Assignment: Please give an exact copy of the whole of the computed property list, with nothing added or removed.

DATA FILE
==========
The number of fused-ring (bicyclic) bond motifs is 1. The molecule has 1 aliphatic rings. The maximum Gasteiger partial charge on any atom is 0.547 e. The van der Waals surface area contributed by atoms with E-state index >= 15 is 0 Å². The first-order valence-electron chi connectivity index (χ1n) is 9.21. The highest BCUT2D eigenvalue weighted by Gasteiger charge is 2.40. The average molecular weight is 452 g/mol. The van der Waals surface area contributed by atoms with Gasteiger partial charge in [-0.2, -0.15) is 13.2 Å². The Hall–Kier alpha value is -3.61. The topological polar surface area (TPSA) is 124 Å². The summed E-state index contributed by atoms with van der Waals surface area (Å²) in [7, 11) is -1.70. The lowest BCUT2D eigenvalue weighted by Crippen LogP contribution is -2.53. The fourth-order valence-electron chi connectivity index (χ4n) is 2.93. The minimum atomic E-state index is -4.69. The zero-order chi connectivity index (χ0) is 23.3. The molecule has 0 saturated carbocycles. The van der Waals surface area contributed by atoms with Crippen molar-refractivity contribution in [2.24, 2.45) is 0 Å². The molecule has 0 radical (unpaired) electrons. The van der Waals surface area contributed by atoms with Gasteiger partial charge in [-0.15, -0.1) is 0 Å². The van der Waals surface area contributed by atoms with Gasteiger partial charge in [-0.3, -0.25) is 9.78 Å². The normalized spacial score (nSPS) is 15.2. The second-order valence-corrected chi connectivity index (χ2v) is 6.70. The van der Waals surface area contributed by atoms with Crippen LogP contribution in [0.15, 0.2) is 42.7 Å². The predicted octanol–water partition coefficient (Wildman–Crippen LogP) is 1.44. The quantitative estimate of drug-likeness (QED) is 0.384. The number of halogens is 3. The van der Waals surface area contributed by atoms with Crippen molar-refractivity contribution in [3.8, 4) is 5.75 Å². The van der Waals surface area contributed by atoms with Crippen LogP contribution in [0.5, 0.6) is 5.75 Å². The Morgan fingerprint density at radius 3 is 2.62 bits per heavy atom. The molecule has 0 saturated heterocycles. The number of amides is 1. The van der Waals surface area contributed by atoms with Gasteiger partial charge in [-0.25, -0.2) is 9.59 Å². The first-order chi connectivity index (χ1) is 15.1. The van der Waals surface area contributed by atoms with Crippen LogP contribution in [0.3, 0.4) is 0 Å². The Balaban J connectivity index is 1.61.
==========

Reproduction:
The number of fused-ring (bicyclic) bond motifs is 1. The molecule has 1 aliphatic rings. The maximum Gasteiger partial charge on any atom is 0.547 e. The van der Waals surface area contributed by atoms with E-state index >= 15 is 0 Å². The first-order valence-electron chi connectivity index (χ1n) is 9.21. The highest BCUT2D eigenvalue weighted by Gasteiger charge is 2.40. The average molecular weight is 452 g/mol. The van der Waals surface area contributed by atoms with Gasteiger partial charge in [-0.2, -0.15) is 13.2 Å². The Hall–Kier alpha value is -3.61. The topological polar surface area (TPSA) is 124 Å². The summed E-state index contributed by atoms with van der Waals surface area (Å²) in [7, 11) is -1.70. The lowest BCUT2D eigenvalue weighted by Crippen LogP contribution is -2.53. The fourth-order valence-electron chi connectivity index (χ4n) is 2.93. The minimum atomic E-state index is -4.69. The zero-order chi connectivity index (χ0) is 23.3. The molecule has 0 saturated carbocycles. The van der Waals surface area contributed by atoms with Crippen molar-refractivity contribution in [2.24, 2.45) is 0 Å². The molecule has 0 radical (unpaired) electrons. The van der Waals surface area contributed by atoms with Gasteiger partial charge in [-0.15, -0.1) is 0 Å². The van der Waals surface area contributed by atoms with Gasteiger partial charge in [-0.3, -0.25) is 9.78 Å². The normalized spacial score (nSPS) is 15.2. The second-order valence-corrected chi connectivity index (χ2v) is 6.70. The van der Waals surface area contributed by atoms with Crippen LogP contribution in [0.15, 0.2) is 42.7 Å². The predicted octanol–water partition coefficient (Wildman–Crippen LogP) is 1.44. The quantitative estimate of drug-likeness (QED) is 0.384. The number of halogens is 3. The van der Waals surface area contributed by atoms with Crippen molar-refractivity contribution in [3.8, 4) is 5.75 Å². The van der Waals surface area contributed by atoms with Crippen LogP contribution in [0.5, 0.6) is 5.75 Å². The Morgan fingerprint density at radius 3 is 2.62 bits per heavy atom. The molecule has 0 saturated heterocycles. The number of amides is 1. The van der Waals surface area contributed by atoms with Gasteiger partial charge in [-0.25, -0.2) is 9.59 Å². The first-order chi connectivity index (χ1) is 15.1. The van der Waals surface area contributed by atoms with Crippen LogP contribution in [0.3, 0.4) is 0 Å². The Balaban J connectivity index is 1.61.